Dismissive McIlroy illustrates golf's Olympic apathy

There was an audible gasp and barely stifled laughter in Royal Troon's interview room as Rory McIlroy dealt a damning blow to golf's inclusion at the Olympics.

The contrast between his approach and that of Jordan Spieth, who had sat in the same seat an hour before to discuss the same topic, was marked.

While the American trod lightly after confirming his withdrawal from Rio 2016, offering glowing praise of the Games, McIlroy - who made the call in June for ostensibly the same health-based reasons amid fears over the Zika virus - cast aside all thoughts of diplomacy in a remarkable retort.

It may have been the way the question was phrased, with an irritated McIlroy shuffling in his chair as it was put to him that he might feel as though he had "let down the game" by pulling out.

He addressed the question like he might his opening tee shot at this week's Open Championship - with purpose and more than a hint of aggression, but enough control to land it just how he wanted.

No, he did not feel he had let the game down. The very thought seemed absurd to him. For McIlroy, golf is the pursuit of personal glory. 

"I didn't get into golf to try and grow the game," he scowled. "I got into golf to win championships and win major championships."

It was a moment of candour that is too infrequent in media conferences, where polished displays of self-conscious public speaking afford little insight.

The best was yet to come - a withering put-down that made it abundantly clear Zika was not the primary cause for his withdrawal, rather sheer apathy toward the concept of golf's laboured return to world sport's collective big stage.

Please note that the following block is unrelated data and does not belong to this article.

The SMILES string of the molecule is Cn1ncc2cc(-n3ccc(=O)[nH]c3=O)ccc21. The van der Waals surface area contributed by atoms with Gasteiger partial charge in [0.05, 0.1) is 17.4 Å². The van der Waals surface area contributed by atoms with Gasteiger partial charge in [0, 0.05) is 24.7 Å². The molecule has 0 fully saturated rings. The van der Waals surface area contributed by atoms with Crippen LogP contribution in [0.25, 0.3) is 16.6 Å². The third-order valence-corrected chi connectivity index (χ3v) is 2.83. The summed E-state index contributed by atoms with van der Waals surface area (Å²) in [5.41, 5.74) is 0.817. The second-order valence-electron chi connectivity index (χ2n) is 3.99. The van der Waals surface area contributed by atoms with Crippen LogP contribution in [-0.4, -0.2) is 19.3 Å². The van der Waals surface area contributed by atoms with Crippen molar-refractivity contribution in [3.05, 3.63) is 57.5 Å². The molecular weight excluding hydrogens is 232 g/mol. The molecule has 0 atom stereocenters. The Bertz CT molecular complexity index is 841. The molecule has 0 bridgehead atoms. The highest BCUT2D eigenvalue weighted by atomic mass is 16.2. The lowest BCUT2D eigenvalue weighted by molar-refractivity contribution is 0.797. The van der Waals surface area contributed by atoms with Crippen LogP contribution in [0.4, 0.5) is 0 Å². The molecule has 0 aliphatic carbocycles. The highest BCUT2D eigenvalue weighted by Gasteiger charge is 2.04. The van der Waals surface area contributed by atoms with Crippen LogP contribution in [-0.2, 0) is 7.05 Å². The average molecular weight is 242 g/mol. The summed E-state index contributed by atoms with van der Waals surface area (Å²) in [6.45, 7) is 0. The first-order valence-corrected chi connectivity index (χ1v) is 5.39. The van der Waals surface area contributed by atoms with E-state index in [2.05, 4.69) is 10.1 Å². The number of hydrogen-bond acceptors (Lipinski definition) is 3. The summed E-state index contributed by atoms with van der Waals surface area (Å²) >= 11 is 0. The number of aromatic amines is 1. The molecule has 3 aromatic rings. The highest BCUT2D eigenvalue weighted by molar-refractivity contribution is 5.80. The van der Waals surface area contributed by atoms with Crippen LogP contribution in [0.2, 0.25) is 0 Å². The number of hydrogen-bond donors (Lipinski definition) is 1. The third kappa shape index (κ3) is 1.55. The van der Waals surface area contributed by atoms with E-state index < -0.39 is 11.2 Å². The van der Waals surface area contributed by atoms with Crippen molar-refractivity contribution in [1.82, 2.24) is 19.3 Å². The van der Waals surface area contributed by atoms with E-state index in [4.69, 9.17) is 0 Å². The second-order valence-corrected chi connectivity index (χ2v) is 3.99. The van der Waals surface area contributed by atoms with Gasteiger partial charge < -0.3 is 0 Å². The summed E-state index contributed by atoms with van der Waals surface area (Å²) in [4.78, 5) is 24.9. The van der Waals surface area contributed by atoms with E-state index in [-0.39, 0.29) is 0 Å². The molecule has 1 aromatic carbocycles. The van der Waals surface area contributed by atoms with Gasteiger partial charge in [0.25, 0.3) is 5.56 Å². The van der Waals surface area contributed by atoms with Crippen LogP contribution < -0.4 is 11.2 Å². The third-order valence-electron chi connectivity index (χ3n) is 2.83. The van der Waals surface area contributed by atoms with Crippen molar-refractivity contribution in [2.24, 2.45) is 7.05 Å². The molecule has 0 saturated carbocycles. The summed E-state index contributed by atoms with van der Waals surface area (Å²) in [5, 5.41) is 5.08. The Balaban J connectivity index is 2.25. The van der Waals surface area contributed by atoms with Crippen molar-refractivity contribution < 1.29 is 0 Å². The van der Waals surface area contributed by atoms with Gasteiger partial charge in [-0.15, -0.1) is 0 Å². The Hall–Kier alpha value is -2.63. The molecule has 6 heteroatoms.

"I'll probably watch the Olympics, but I'm not sure golf will be one of the events I watch," he said, adding when asked what he will take in: "Probably the events like track and field, swimming, diving, the stuff that matters."

Golf, you see, does not matter. Not as an Olympic sport, not to McIlroy, anyway.

Such disarming honesty is in many ways admirable even if just for its rarity in sport, but it is far removed from the way he announced the news in first place.

Last month, the four-time major winner said the decision had come "after much thought and deliberation". Maybe it was the case. But the deliberations must have continued in his mind to bring him to the point of being so dismissive towards his chosen sport's inclusion at the Games.

It seems doubtful Spieth will make the same journey and declare as much publicly. The 22-year-old said skipping Rio was "probably the hardest decision of my life" and did so with believable sincerity. But he was throwing his voice into a prevailing wind of public opinion that insists golfers are making excuses to duck out of the Brazilian showpiece. 

The cynics might suggest McIlroy was merely expressing what the likes of Spieth, Jason Day, Dustin Johnson and Louis Oosthuizen - all of whom have withdrawn - might really want to say, but have thought better of for fear of attracting the negative headlines that follow such an outburst.

McIlroy's truth is now out there, though. There can be no backtracking on this one. Spieth declared that Tokyo 2020 would be a "significant goal" for him. McIlroy might just get a postcard: 'Wish you were here. It's not all that bad, actually!'.

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